Even the Marshall, whose intentions appear to be good, has his own issue regarding the power of authority. He tries to warn Abigail that Jack is not to be trusted – even going so far as to name him as a woman beater. When Abigail refuses to listen to his council, his benevolence turns sharply into something more threatening. “I represent the law in this town and people would do well to listen to when I speak” he snaps, demanding his privilege is respected.
What Abigail does well is giving a sense quite how fragile that female agency is in this world. Mercy’s trusting nature is extinguished by a violent rape. Mrs Constance steals from and betrays women under her roof as she understands the tenuous power dynamic that requires money for a non-white woman to maintain any semblance of status.
The emotional through line of the play’s central character is well executed. Abigail is presented as a complex and flawed protagonist. While she seeks a fresh start following the witch trials, she is literally haunted by what she has done. Solvi, one of those Abigail had accused as a witch, is a constant presence, pricking Abigail’s conscience to the point where she acknowledges to herself “I betrayed her”. Casting Abigail as both victim and victimiser, the play makes a strong case for coercive control being a learned behaviour.
While the script is beautifully poetic in places, it also ambles at times when it needs to run. Overburdened by perhaps too many themes, the dramatic momentum stalls in favour of more discursive ruminations. Some judicious pruning of several scenes would certainly focus the message of the work. Additionally, there are misjudgments in terms of direction. Early scenes ramp up shouting to an unnecessary volume (compounded by not the greatest sound quality on the live stream) leaving little room to build the drama to a climax. Giving the character of Solvi stereotypically witch-like traits, right down to a cackle, strikes particularly contrary to the grounded truth of the story they are telling in Abigail.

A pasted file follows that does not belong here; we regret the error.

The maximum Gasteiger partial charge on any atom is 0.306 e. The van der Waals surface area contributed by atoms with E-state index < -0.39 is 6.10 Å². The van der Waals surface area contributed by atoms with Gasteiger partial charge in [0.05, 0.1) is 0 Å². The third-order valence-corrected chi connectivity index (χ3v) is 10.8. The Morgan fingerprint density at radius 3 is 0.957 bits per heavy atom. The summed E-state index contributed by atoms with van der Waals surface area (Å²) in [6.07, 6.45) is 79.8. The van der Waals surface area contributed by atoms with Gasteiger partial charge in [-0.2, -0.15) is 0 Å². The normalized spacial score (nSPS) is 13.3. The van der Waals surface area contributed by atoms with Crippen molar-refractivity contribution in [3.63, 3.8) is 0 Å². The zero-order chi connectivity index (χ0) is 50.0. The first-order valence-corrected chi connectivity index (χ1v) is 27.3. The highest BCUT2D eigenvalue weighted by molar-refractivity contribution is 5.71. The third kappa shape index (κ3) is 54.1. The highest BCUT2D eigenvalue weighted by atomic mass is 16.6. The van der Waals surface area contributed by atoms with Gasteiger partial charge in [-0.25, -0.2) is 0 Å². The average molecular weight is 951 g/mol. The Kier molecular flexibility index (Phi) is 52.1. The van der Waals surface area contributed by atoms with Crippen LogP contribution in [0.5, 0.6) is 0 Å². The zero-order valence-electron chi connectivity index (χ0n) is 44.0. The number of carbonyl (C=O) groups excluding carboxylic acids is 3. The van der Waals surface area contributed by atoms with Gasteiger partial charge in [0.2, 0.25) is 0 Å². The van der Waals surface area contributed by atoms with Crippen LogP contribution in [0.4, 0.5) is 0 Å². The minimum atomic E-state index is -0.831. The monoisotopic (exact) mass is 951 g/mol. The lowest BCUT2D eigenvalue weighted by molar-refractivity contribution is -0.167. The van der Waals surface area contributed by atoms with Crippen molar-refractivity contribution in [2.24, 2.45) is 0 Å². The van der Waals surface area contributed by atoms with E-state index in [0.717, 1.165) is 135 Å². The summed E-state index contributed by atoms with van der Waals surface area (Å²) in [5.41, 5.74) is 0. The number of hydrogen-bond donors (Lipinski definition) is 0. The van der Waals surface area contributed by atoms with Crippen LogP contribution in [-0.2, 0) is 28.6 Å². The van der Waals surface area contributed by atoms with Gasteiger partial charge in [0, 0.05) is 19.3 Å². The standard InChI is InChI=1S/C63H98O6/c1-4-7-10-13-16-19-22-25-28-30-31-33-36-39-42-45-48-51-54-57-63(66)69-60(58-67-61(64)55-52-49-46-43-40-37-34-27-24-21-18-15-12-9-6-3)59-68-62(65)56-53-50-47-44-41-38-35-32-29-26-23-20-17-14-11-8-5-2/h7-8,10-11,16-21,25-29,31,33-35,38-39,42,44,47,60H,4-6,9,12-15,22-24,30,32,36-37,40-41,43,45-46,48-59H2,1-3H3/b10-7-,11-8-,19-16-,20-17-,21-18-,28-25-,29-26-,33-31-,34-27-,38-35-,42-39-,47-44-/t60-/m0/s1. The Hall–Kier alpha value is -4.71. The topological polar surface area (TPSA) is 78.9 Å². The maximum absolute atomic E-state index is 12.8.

These criticisms aside, the cast do impressive work. Laura Turner is compelling as the title character, embodying the journey from closed-down denial and naivety to self-understanding and acceptance. Sophie Kamal offers a fabulous and funny grotesque as Mrs Constance before an impassioned eleventh-hour insight that grounds the character in her own trap of abuse and prejudice. James Green expertly peels away the layers of the charismatic Jack to reveal the rotten, exploitative misogyny at his characters core. Even in a small role as The Marshall, Nathan Haymer-Bates impresses with a precipitous exposure of a toxic masculinity and entitlement just below the veneer of a seemingly thoughtful surface.
Premiering at The Space Theatre in a week where the subject of women’s body autonomy hit the headlines around the world, Abigail‘s feminist reimagining of Abigail Williams’ story couldn’t be more timely. With an abundance of ideas and a strong cast, this new drama just needs some honing to develop it into the powerful work it could be.
The Recs gives Abigail a solid ★★★ 3 stars